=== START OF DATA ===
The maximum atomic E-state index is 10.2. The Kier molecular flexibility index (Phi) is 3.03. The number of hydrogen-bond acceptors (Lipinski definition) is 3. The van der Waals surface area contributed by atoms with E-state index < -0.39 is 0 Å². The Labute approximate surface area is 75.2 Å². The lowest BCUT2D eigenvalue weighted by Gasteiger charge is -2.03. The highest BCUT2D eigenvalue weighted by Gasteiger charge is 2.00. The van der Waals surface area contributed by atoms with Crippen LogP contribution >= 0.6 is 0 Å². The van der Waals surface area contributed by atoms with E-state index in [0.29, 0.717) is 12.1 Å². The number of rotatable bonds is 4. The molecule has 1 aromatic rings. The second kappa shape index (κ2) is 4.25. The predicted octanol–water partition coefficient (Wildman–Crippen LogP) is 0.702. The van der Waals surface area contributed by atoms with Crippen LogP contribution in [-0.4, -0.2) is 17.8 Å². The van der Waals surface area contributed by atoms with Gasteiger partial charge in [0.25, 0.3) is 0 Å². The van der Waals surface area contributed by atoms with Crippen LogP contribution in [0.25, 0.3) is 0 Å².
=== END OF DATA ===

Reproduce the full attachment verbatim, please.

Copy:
The maximum atomic E-state index is 10.2. The Kier molecular flexibility index (Phi) is 3.03. The number of hydrogen-bond acceptors (Lipinski definition) is 3. The van der Waals surface area contributed by atoms with E-state index < -0.39 is 0 Å². The Labute approximate surface area is 75.2 Å². The lowest BCUT2D eigenvalue weighted by Gasteiger charge is -2.03. The highest BCUT2D eigenvalue weighted by Gasteiger charge is 2.00. The van der Waals surface area contributed by atoms with Crippen LogP contribution >= 0.6 is 0 Å². The van der Waals surface area contributed by atoms with E-state index in [0.29, 0.717) is 12.1 Å². The number of rotatable bonds is 4. The molecule has 1 aromatic rings. The second kappa shape index (κ2) is 4.25. The predicted octanol–water partition coefficient (Wildman–Crippen LogP) is 0.702. The van der Waals surface area contributed by atoms with Crippen LogP contribution in [-0.4, -0.2) is 17.8 Å². The van der Waals surface area contributed by atoms with Gasteiger partial charge in [0.25, 0.3) is 0 Å². The van der Waals surface area contributed by atoms with Crippen LogP contribution in [0.25, 0.3) is 0 Å².